In the months following the onset of the COVID-19 pandemic, a slew of parties filed lawsuits in US courts relating to M&A transactions that were signed prior to March 2020 and that buyers were seeking to terminate as a result of the pandemic. In these lawsuits, buyers commonly alleged one (or both) of the following as justification for their failure to close: (i) that the target suffered an MAE as a result of COVID-19’s impact on its business; or (ii) that target materially breached the conduct of business covenant by virtue of its actions (or inactions) in response to COVID-19. Despite the initial flurry of litigation activity, many parties settled their disputes prior to trial, such that Vice Chancellor Laster’s recent opinion in AB Stable VIII LLC v MAPS Hotels and Resorts One LLC, et al. (Del. Ch. November 30, 2020) is the first Delaware decision to analyze an MAE definition and conduct of business covenant in the context of COVID-19.

In the decision, Vice Chancellor Laster found that buyer was unable to prove that the target business had suffered an MAE because the MAE definition specifically excluded the effect of any “calamities”—the plain meaning of which was deemed to include the COVID-19 pandemic. Buyer was the nonetheless permitted to terminate the transaction as a result of actions taken by seller in response to COVID-19, which were found to have breached seller’s obligation to operate the target business in the ordinary course and consistent with past practice. The AB Stable case is thus another example that the old adage that “there’s never been an MAE” (now known as “there’s only ever been one MAE”) only tells half the story.

The shadowy and elusive series of events

The lawsuit arose from the contemplated sale of a hotel portfolio, consisting of 15 luxury hotels located throughout the US. The portfolio was owned by Strategic Hotels & Resorts LLC, a Delaware limited liability company and indirect subsidiary of Anbang Insurance Group, a corporation organized in the People’s Republic of China. Under an agreement entered into in September 2019, a subsidiary of Anbang agreed to sell its membership interests in Strategic to Mirae Asset Financial Group, a Korean-based financial services conglomerate, for $5.8 billion, a portion of which was to be funded with third-party debt.

In February 2020, Mirae was close to executing a debt financing commitment when title issues were discovered by the lenders, suggesting that the target hotels were the subject of a larger fraudulent scheme perpetuated by “a shadowy and elusive figure named Hai Bin Zhou”. This discovery could not have come at a worse time, as the COVID-19 pandemic was just beginning to take hold in the US. As the pandemic worsened, Strategic’s business, consistent with the hotel industry at large, plummeted, causing Strategic to implement a number of extraordinary changes at the hotels in the months of March and April. Strategic did not obtain Mirae’s consent before making those changes. Unable to obtain financing due to title concerns and market turmoil caused by COVID-19, on April 17 (the previously agreed upon closing date), Mirae issued a formal notice to Anbang asserting that it was not required to close. In addition to the fraudulent scheme which rendered it impossible for Mirae to obtain title insurance on the terms contemplated by the purchase agreement, Mirae argued that Strategic had suffered an MAE as a result of COVID-19’s impact and that Strategic’s actions at its hotels in response to COVID-19 breached the conduct of business covenant, such that buyer’s closing conditions could not be satisfied. Shortly thereafter, Anbang initiated a suit in the Delaware Chancery Court seeking specific performance of buyer’s obligation to close or, in the alternative, a judgment that allowed it to retain the $581 million deposit Mirae had paid at signing.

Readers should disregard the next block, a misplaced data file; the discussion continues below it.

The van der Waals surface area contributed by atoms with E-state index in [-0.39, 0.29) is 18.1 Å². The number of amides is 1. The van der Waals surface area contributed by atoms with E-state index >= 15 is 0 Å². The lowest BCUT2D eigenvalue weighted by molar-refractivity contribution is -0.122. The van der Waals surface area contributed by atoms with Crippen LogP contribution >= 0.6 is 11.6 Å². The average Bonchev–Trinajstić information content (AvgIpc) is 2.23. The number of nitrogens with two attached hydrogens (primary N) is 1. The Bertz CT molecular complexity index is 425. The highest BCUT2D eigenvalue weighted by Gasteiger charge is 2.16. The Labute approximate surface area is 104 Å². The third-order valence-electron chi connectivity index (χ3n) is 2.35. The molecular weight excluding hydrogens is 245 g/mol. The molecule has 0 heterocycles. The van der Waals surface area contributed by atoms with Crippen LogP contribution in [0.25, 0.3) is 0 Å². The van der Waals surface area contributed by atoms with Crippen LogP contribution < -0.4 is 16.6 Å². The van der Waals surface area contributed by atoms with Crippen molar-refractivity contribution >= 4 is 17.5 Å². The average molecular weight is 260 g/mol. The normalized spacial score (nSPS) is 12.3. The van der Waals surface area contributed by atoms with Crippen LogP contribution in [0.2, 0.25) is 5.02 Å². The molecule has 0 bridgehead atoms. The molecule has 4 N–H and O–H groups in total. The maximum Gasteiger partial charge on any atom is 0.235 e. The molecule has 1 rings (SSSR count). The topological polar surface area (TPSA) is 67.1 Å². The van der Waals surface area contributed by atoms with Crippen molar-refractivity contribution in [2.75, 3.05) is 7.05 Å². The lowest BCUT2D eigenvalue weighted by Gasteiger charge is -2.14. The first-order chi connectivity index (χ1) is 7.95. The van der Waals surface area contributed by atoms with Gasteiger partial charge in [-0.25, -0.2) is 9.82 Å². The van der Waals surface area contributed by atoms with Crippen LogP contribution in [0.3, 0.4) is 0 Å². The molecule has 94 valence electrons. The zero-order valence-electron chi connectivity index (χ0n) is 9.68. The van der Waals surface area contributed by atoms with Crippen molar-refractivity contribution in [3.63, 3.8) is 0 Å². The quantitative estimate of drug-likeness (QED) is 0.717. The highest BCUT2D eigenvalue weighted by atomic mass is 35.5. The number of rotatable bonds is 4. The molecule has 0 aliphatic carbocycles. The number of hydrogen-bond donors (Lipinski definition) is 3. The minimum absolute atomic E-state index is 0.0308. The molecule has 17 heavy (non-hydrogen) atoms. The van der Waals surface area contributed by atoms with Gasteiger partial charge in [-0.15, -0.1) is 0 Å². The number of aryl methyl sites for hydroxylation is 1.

The opinion is lengthy (242 pages to be exact!), but much of that is attributable to issues relating to the fraudulent scheme, which this post will not address in any detail. Vice Chancellor Laster’s analysis of the MAE definition and the conduct of business in the context of an extraordinary event like the COVID-19 pandemic offer a number of lessons that parties should consider when negotiating M&A agreements going forward.

MAE who?

As is customary, the MAE definition in question had a number of exceptions, meaning that any changes to the target’s business resulting from a stated exception would not be considered in determining whether an MAE occurred. In this case, the definition did not include a specific exception for changes resulting from a pandemic, but did include an exception for “natural disasters or calamities.” The court found that the COVID-19 pandemic fit within the exception for “calamities” under the plain meaning of the word, such that the effects of the pandemic could not be considered in determining whether an MAE had occurred. In addition to the dictionary definition of calamities, the court pointed to the customary structure of an MAE definition, which generally allocates systemic and industry-wide risks to buyer and more target-specific risks to seller. The COVID-19 pandemic was a systemic risk, which supported the court’s decision to interpret the definition of calamity to include a pandemic. Because the court found that the effects of the pandemic fit within a stated exception, it did not engage in the fact-intensive analysis necessary to determine whether COVID-19’s impact on the target business was sufficiently material and adverse to constitute an MAE.